Rainforest Alliance calls for cocoa sector to help small-holder farmers with deforestation rules

By Anthony Myers

- Last updated on GMT

A cocoa farmer dries her beans in Ghana. Pic: Rainforest Alliance
A cocoa farmer dries her beans in Ghana. Pic: Rainforest Alliance

Related tags deforestation Cocoa Chocolate Sustainability

The Rainforest Alliance certification platform has called for more support for smallholder cocoa farmers to ensure they are not unintentionally excluded from the EU market under the new deforestation regulations.

The international nonprofit says it has fast-tracked the alignment of its certification programme with the new regulations, including proprietary AI remote sensing data for mapping deforestation risks.

In the Rainforest Alliance certification platform, certified coffee and cocoa farmers can opt-in to specific criteria that align with European Union Deforestation Regulation (EUDR) requirements. It says this will allow companies to source from participating farms, trace those ingredients through their supply chains, and leverage farm data by the regulation's deadline to prove that they have a system in place to assess and mitigate deforestation risks in their supply chains, at no additional cost – supporting them to make a giant leap towards full compliance.

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Newly enforced regulations will require companies and traders placing products that contain any of the seven deforestation-risk commodities – including coffee and cocoa – on the EU market or exporting them from the EU to prove by 30 December 2024 that these products do not originate from land deforested after 31 December 2020.

The Rainforest Alliance is a globally recognized certification program used by many of the major chocolate companies and helps farmers collect and process crucial geo-coordinates for their farms.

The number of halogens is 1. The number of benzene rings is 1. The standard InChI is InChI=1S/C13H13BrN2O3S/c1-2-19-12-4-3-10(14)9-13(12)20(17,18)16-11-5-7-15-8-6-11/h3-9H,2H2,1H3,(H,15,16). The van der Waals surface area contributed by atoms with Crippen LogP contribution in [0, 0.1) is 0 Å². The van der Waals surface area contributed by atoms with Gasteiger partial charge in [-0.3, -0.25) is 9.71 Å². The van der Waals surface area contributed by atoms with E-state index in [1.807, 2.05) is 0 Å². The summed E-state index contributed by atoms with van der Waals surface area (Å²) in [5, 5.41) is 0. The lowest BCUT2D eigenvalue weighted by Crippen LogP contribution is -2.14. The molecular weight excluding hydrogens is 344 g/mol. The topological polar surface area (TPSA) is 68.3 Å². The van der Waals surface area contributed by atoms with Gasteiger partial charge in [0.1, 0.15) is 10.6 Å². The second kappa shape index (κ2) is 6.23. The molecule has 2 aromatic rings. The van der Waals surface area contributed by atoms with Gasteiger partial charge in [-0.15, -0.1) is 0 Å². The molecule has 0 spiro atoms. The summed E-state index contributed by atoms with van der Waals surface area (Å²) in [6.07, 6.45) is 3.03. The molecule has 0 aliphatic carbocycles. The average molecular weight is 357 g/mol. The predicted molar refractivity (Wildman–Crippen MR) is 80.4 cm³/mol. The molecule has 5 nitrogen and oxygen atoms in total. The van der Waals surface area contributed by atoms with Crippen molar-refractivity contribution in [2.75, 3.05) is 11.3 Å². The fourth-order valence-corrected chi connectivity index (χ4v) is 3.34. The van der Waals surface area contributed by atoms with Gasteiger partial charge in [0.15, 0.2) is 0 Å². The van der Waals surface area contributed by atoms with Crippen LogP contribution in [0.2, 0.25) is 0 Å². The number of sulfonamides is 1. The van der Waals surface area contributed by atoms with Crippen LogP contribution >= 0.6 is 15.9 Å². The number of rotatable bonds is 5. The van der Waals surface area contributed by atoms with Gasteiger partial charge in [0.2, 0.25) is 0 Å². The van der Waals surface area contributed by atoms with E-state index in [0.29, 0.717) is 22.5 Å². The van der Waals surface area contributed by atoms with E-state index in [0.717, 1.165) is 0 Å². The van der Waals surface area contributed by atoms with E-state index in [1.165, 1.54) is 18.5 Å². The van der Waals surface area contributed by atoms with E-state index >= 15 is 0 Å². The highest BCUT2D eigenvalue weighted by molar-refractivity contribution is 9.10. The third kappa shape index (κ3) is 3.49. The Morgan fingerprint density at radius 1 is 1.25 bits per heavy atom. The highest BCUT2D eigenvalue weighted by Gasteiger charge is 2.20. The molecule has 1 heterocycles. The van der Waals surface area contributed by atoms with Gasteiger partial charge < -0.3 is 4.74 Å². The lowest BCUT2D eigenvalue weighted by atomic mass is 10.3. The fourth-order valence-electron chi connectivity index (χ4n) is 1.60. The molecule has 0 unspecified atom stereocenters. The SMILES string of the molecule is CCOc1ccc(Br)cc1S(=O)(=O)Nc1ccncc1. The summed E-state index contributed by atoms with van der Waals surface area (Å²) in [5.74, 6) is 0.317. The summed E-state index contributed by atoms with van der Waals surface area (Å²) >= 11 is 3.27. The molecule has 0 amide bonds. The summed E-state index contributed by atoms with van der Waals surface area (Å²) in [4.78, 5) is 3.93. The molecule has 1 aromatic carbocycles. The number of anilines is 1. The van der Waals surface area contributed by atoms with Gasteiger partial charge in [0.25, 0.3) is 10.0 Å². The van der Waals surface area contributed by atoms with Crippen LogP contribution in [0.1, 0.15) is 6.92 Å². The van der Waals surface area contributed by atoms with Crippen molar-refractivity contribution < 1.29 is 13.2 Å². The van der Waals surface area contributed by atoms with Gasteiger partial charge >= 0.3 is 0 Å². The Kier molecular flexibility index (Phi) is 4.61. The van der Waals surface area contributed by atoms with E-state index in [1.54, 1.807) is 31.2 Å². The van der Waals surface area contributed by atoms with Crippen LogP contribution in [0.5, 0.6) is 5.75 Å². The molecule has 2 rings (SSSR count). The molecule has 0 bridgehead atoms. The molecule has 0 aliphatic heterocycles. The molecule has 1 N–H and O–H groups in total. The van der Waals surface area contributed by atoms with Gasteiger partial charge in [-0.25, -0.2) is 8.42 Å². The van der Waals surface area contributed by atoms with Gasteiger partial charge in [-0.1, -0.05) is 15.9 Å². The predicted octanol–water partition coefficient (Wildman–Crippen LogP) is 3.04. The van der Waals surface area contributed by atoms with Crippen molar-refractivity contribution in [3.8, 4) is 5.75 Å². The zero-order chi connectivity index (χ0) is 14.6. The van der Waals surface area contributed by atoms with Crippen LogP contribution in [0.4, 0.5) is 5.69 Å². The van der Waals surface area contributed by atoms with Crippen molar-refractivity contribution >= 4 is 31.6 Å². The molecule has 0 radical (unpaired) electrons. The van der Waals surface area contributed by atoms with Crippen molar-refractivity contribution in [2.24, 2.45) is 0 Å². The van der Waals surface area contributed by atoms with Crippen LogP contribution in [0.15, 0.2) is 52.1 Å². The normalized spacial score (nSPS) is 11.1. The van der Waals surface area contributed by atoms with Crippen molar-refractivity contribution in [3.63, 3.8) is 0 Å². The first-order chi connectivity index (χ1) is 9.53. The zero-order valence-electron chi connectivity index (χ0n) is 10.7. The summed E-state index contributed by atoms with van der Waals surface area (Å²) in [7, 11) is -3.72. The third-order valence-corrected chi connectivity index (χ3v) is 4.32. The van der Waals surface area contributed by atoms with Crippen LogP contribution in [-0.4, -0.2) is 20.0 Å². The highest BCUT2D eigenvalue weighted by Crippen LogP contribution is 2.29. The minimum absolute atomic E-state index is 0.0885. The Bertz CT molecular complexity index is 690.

This information is vital for accurately mapping deforestation risks, with the analysis conducted at the farm level using Geographic Information System (GIS) technology. The process integrates Rainforest Alliance's proprietary AI remote sensing forest data alongside other publicly available and government data sources to map deforestation risks, which improves accuracy compared to relying solely on open-source data methods.

AI forest mapping

Farmer groups then use these risk maps for internal deforestation checks, particularly in high-risk areas. As an additional layer of assurance, independent, third-party auditors use these maps to conduct risk-based verification of no-deforestation, as mandated by the Rainforest Alliance Sustainable Agriculture Standard. The combination of traceability, proprietary AI forest mapping, and auditing offers coffee and cocoa companies a unique solution.

“The Rainforest Alliance has been working to tackle tropical deforestation in global supply chains for more than 35 years,” said Michelle Deugd, Director of Forests and Agriculture. “Traceability has always been the backbone of that approach. Building on these foundations, we’ve worked hard to fast-track the alignment of our certification program with the new regulations, including proprietary AI remote sensing data for mapping deforestation risks.”

It is now calling on companies and legislators to ensure smallholders are supported to adapt to the new requirements, preventing their exclusion from the EU market.

"We have a unique opportunity to step up our collective efforts to tackle deforestation while protecting the livelihoods of smallholder farmers," said Deugd. "By working together, we can ensure that the EUDR is a win-win for both people and nature."



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